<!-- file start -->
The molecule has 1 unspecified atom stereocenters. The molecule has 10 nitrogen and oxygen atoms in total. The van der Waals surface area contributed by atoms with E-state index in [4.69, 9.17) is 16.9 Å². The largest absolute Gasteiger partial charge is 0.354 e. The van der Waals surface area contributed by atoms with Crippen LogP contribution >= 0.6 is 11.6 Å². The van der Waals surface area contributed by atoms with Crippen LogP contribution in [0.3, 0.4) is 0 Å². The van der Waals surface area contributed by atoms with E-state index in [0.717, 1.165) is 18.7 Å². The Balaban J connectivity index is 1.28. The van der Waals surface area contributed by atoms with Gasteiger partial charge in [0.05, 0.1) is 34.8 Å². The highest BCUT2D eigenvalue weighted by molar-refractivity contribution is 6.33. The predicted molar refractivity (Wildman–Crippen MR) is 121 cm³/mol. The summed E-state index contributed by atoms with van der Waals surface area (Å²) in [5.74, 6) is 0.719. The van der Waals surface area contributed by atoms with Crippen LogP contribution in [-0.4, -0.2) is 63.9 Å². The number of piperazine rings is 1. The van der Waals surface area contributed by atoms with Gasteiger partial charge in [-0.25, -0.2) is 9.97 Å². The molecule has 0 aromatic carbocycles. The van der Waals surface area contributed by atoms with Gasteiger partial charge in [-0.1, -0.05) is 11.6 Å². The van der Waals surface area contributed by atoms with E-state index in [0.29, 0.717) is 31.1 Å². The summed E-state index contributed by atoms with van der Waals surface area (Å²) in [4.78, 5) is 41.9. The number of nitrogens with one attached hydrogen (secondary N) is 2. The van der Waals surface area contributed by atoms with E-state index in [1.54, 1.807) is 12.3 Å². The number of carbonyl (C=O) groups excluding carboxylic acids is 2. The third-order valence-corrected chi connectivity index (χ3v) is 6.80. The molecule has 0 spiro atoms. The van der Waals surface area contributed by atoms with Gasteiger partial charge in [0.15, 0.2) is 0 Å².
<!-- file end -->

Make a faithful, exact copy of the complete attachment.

The molecule has 1 unspecified atom stereocenters. The molecule has 10 nitrogen and oxygen atoms in total. The van der Waals surface area contributed by atoms with E-state index in [4.69, 9.17) is 16.9 Å². The largest absolute Gasteiger partial charge is 0.354 e. The van der Waals surface area contributed by atoms with Crippen LogP contribution >= 0.6 is 11.6 Å². The van der Waals surface area contributed by atoms with Crippen LogP contribution in [0.3, 0.4) is 0 Å². The van der Waals surface area contributed by atoms with E-state index in [0.717, 1.165) is 18.7 Å². The Balaban J connectivity index is 1.28. The van der Waals surface area contributed by atoms with Gasteiger partial charge in [0.05, 0.1) is 34.8 Å². The highest BCUT2D eigenvalue weighted by molar-refractivity contribution is 6.33. The predicted molar refractivity (Wildman–Crippen MR) is 121 cm³/mol. The summed E-state index contributed by atoms with van der Waals surface area (Å²) in [5.74, 6) is 0.719. The van der Waals surface area contributed by atoms with Crippen LogP contribution in [-0.4, -0.2) is 63.9 Å². The number of piperazine rings is 1. The van der Waals surface area contributed by atoms with Gasteiger partial charge in [-0.25, -0.2) is 9.97 Å². The molecule has 0 aromatic carbocycles. The van der Waals surface area contributed by atoms with Gasteiger partial charge in [-0.1, -0.05) is 11.6 Å². The van der Waals surface area contributed by atoms with E-state index in [0.29, 0.717) is 31.1 Å². The summed E-state index contributed by atoms with van der Waals surface area (Å²) in [4.78, 5) is 41.9. The number of nitrogens with one attached hydrogen (secondary N) is 2. The van der Waals surface area contributed by atoms with E-state index in [1.54, 1.807) is 12.3 Å². The number of carbonyl (C=O) groups excluding carboxylic acids is 2. The third-order valence-corrected chi connectivity index (χ3v) is 6.80. The molecule has 0 spiro atoms. The van der Waals surface area contributed by atoms with Gasteiger partial charge in [0.15, 0.2) is 0 Å².